This is a straight up business book and it is quite good and very thought provoking. You might wonder why an artist, speaker and minister of the Gospel would take the time to read such a book. Well as my friend Craig Smith often says, “Sometimes you can take a business book and baptize it for the church.” This is just such a book.

What do I mean? Well what do businesses and churches have in common? The primary element of commonality is people. Whether in business or church people are being led and more importantly empowered. Successful churches work because they empower their people to be all that they can be and as such many of the principles in this book are transferable, or at least I found them to be so.

This book is about new ways to do business and run companies. His chapters are in some cases counterintuitive, and yet Burkus cites real life companies, and some pretty major players at that, that are innovating in these areas to great success. Things like outlawing email. Who hasn’t fallen into the pit of spending so much time answering emails that you get no actual work done? One of my favorites is Putting Customers Second. This has been a peeve of mine since my days in retail management. If I had a dollar for every time I had to satisfy the unrealistic demands of often dishonest people, I could have quit that awful job. Now consider how motivated I was in those conditions and as a result, everyone suffered. In the church world, the people I work with and lead are largely volunteers. I need to take care of them and bless them and put them first. These are just two of the principles.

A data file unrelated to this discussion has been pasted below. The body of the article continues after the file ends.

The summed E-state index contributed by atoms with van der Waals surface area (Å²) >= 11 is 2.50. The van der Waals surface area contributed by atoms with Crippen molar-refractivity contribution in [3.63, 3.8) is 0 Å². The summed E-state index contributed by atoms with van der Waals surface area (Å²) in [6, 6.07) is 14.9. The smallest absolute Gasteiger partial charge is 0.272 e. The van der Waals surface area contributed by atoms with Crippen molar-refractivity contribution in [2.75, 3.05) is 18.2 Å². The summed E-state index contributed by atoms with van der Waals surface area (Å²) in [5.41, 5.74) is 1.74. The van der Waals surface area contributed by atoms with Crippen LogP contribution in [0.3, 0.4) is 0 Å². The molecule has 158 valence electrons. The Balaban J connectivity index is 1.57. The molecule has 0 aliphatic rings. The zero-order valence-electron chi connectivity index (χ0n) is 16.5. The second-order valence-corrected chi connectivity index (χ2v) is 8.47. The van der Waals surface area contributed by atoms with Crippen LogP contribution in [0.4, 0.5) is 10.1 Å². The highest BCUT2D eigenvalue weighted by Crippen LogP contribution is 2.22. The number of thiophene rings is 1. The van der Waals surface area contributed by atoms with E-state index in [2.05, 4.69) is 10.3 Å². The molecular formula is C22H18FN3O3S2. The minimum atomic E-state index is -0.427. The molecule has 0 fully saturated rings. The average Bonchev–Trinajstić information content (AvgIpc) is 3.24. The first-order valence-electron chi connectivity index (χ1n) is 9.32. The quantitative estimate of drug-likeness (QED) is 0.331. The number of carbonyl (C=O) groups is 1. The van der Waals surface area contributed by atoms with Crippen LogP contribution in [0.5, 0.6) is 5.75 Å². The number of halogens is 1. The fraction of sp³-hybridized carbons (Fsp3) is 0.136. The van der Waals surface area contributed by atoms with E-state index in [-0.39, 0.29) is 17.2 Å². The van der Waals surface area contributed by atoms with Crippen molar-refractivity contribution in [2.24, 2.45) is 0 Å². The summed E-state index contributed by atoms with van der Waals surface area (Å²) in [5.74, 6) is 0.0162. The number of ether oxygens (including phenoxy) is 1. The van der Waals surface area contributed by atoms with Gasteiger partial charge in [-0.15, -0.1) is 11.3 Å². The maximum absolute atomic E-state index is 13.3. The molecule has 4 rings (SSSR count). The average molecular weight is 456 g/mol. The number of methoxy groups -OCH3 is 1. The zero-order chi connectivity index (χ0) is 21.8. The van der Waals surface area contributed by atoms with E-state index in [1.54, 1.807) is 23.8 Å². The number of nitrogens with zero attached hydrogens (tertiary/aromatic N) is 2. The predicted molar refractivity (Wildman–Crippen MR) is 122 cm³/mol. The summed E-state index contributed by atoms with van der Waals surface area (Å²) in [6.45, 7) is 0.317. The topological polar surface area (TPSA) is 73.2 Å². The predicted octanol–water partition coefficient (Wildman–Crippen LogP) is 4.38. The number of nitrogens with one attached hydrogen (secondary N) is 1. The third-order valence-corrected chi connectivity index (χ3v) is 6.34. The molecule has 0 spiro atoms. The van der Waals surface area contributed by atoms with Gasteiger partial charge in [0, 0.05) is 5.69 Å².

This is a great business book, but it’s more. Most of it’s principles are really transferrable to other aspects of life. I really didn’t know what to expect from this book but I took a chance on a review copy and I am very pleased that I did. If you are in leadership of any kind (and who isn’t) this book just might be worth your time.


in case you ever wonder how you can honor God, you do the best you an with what you have. Tim Tebow is a prime example of this. He gets national television and what does he do?

Well this.

You may not have that kind of platform. I don’t either, but what can you do with what you have been given.

Honor God with whatever you get.


Over the years I have been hesitant to share things, especially in church messages, that come from “secular” sources. I’ve since moderated on that to some degree. Here’s the truth, just because I disagree with someone in an area, or even a whole lot of areas doesn’t mean they have nothing to offer. I call it the broken clock theory, i.e. even a broken clock is right twice a day (unless it’s set to military time, then it’s only right once.)

At the end of the day, truth is truth and if I can use that truth to draw someone to the ultimate truth, I should probably use it. Of course there are exceptions. If something will lead someone astray, I need to use discernment and look for something else. After all, I am a leader and I have been entrusted with leading people to Christ. That is a responsibility that all who have it must take very seriously.